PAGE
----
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Sadly, There's No MBA for Imagination

There are some indisputable facts in our glorious world. Men can't give birth. You can't cheat death. And you can't educate your way to creativity.
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There are some indisputable facts in our glorious world. Men can't give birth. You can't cheat death. And you can't educate your way to creativity.

Northwestern University's prestigious Kellogg Business School doesn't have an MBA that teaches people how to see what's not yet there. Harvard can't coach its highly intelligent student body how to become imaginative. You can ask people to think outside of boxes, but the mere question should tell you the shape you're in.

In many marketing circles, the client's education has become a hazard bigger than the sand traps on the golf courses that used to define the business elite. More than a few "B-schools" have fostered a false sense of deity among its student bodies, and the danger is that rice paper on the wall is becoming a more powerful driver than the gifts of imagination, innovation and creativity.

Traditional "creatives" don't typically get MBAs, because education beyond the basic tools of the trade (art and writing) have been long since considered damaging to one's imagination. (You don't want to be "boxed" in by unnecessary parameters and case studies of others' work and numbers when you think. You want to have as unfettered a path as possible.) And yet, creative ideas must fight their way through the sea of formally educated minds in order to see the light of day. Pushing creative ideas through people who aren't creative is a massive feat, especially given the layers of bureaucracy in corporate America today.

Innovative minds rarely talk about their formal education, unless it's to joke about their failure within it. Historically, great creative minds often bomb as students of other's thinking. Instead, innovators like to hang their hats on ideas, not ideology. And that's the big difference.

Sam Walton, the grand innovator he was, wouldn't get hired at Wal-Mart corporate today. Ray Kroc, the hustling milkshake salesman who never attended college, wouldn't find a place for his box-less thinking at today's McDonald's. Willy Wonka, if he had existed, never would have made it inside the hallowed halls of Hershey simply because of the creative way he dressed.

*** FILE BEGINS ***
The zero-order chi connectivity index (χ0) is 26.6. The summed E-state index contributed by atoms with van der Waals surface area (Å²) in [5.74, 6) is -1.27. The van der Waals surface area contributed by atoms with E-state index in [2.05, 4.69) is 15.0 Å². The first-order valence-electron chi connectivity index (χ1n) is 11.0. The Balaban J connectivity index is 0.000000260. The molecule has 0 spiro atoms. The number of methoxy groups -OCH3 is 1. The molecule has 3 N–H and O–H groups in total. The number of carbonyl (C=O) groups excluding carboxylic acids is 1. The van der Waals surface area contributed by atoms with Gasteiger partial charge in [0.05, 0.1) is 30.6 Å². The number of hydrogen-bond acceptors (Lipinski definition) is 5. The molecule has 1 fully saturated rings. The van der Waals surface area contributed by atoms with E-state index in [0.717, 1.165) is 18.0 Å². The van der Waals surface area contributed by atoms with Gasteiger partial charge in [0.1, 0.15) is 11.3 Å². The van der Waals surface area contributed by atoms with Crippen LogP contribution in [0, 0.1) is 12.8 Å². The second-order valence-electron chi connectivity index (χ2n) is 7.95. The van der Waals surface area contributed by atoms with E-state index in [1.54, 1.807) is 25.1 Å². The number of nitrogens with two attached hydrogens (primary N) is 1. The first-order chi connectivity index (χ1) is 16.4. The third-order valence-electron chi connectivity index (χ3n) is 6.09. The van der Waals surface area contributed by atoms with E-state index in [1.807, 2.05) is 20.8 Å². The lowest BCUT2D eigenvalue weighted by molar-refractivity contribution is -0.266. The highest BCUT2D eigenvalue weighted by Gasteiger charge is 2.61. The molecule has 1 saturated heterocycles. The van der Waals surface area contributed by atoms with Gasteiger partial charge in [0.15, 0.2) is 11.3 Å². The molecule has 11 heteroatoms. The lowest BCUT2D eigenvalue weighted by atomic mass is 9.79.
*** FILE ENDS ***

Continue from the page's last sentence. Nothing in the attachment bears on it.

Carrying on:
There was a time that the MBA was simply an extension of the golf course boys club. It proved to be an efficient way to pass over candidates who didn't have one without seeming discriminatory. It wasn't because a pass over was female or minority or old or didn't swim in the right social circles, but that he/she didn't have a piece of paper that said they were properly trained. It was a convenient filter to keep the club in good standing. But a superior course load does not build creativity and great ideas are not reserved for the educated. The mind either has it, or it doesn't.

When players and coaches witness natural skills on the playing field, they'll quip, "Hey, ya can't teach that." So it is with imagination. It is a gift, a way of viewing the world that is manna from heaven. Some people are great with numbers, some with science, some with analysis. And then there are the rare among us who can create new ideas in business, and in particular marketing, which engage consumers and motivate them to take specific sales-driving actions.

One of the saddest trends in marketing today is agency "death by marketing department." This occurs when the marketing department of a corporation overrules its agencies time and time again, instead opting for its own ideas and turning agency creative minds into hand servants of the marketing department's work. And then, when the multi-million dollar initiatives fail to perform, the brand manager fires the ad agency because the spots didn't work and the marketing agency because sales were flat. Agencies have moved more and more often into a vendor rather than partner relationship. In the end, this power shift compromises imaginative solutions and endangers brand success.

Creativity is a gifted way of thinking, an art not a science. It cannot be birthed from pie charts and graphs and analysis. It looks simply at the people it's trying to reach and figures out a way to reach them. What is Suzie Shoppers want/need/desire? What innovation will get her attention? Motivate her to take action? Make her feel good about her decision? It's often said "a good idea can come from anywhere." Yes, it's true. But a good idea can't come out of thin air. It's the massive exception not the rule when an uncreative mind hits pay dirt.

In today's marketplace where competition for the consumer's attention has never been greater, "What would Sam Walton do?" Simple. He would search out the innovators, not necessarily the ones with rice paper on the wall. Advanced educations are outstanding business assets, he'd agree, but creativity and innovation can't be learned in a classroom.

Sarah O'Leary is a creative marketing expert, consultant and author. She may be reached at

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